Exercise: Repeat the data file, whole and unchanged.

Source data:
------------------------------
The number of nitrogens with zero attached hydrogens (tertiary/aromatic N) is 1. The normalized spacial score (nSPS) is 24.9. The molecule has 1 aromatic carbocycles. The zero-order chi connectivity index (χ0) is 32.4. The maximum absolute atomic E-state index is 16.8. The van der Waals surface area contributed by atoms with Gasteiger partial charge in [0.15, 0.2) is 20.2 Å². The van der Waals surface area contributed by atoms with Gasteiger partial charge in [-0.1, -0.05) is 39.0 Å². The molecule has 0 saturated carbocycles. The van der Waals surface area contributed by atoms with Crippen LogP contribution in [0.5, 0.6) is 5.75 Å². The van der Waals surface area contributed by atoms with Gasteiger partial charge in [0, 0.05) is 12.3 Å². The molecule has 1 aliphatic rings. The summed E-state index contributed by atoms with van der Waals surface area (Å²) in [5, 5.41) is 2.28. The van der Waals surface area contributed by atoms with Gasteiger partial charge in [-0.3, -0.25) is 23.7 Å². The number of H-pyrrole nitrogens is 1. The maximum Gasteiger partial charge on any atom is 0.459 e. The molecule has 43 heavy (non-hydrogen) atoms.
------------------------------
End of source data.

The number of nitrogens with zero attached hydrogens (tertiary/aromatic N) is 1. The normalized spacial score (nSPS) is 24.9. The molecule has 1 aromatic carbocycles. The zero-order chi connectivity index (χ0) is 32.4. The maximum absolute atomic E-state index is 16.8. The van der Waals surface area contributed by atoms with Gasteiger partial charge in [0.15, 0.2) is 20.2 Å². The van der Waals surface area contributed by atoms with Gasteiger partial charge in [-0.1, -0.05) is 39.0 Å². The molecule has 0 saturated carbocycles. The van der Waals surface area contributed by atoms with Crippen LogP contribution in [0.5, 0.6) is 5.75 Å². The van der Waals surface area contributed by atoms with Gasteiger partial charge in [0, 0.05) is 12.3 Å². The molecule has 1 aliphatic rings. The summed E-state index contributed by atoms with van der Waals surface area (Å²) in [5, 5.41) is 2.28. The van der Waals surface area contributed by atoms with Gasteiger partial charge in [-0.3, -0.25) is 23.7 Å². The number of H-pyrrole nitrogens is 1. The maximum Gasteiger partial charge on any atom is 0.459 e. The molecule has 43 heavy (non-hydrogen) atoms.